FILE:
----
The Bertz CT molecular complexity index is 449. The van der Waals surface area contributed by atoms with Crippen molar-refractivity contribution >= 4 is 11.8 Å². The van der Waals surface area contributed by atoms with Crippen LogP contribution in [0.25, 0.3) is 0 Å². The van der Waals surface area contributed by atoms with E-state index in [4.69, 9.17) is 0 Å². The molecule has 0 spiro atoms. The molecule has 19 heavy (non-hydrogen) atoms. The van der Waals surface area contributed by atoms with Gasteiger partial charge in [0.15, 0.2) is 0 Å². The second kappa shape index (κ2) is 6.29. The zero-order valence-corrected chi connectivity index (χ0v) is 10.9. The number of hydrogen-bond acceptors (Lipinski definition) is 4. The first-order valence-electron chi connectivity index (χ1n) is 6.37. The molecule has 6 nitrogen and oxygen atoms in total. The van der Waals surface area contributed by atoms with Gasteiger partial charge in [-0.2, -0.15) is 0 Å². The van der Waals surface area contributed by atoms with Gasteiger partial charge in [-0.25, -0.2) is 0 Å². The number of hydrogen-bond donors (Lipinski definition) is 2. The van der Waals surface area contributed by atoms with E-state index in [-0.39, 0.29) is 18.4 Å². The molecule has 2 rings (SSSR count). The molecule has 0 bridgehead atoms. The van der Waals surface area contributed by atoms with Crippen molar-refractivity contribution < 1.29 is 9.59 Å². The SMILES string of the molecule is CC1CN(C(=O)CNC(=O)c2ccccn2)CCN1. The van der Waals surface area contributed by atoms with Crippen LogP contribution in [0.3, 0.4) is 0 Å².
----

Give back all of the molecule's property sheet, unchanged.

The Bertz CT molecular complexity index is 449. The van der Waals surface area contributed by atoms with Crippen molar-refractivity contribution >= 4 is 11.8 Å². The van der Waals surface area contributed by atoms with Crippen LogP contribution in [0.25, 0.3) is 0 Å². The van der Waals surface area contributed by atoms with E-state index in [4.69, 9.17) is 0 Å². The molecule has 0 spiro atoms. The molecule has 19 heavy (non-hydrogen) atoms. The van der Waals surface area contributed by atoms with Gasteiger partial charge in [0.15, 0.2) is 0 Å². The second kappa shape index (κ2) is 6.29. The zero-order valence-corrected chi connectivity index (χ0v) is 10.9. The number of hydrogen-bond acceptors (Lipinski definition) is 4. The first-order valence-electron chi connectivity index (χ1n) is 6.37. The molecule has 6 nitrogen and oxygen atoms in total. The van der Waals surface area contributed by atoms with Gasteiger partial charge in [-0.2, -0.15) is 0 Å². The van der Waals surface area contributed by atoms with Gasteiger partial charge in [-0.25, -0.2) is 0 Å². The number of hydrogen-bond donors (Lipinski definition) is 2. The van der Waals surface area contributed by atoms with E-state index in [-0.39, 0.29) is 18.4 Å². The molecule has 2 rings (SSSR count). The molecule has 0 bridgehead atoms. The van der Waals surface area contributed by atoms with Crippen molar-refractivity contribution < 1.29 is 9.59 Å². The SMILES string of the molecule is CC1CN(C(=O)CNC(=O)c2ccccn2)CCN1. The van der Waals surface area contributed by atoms with Crippen LogP contribution in [0.3, 0.4) is 0 Å².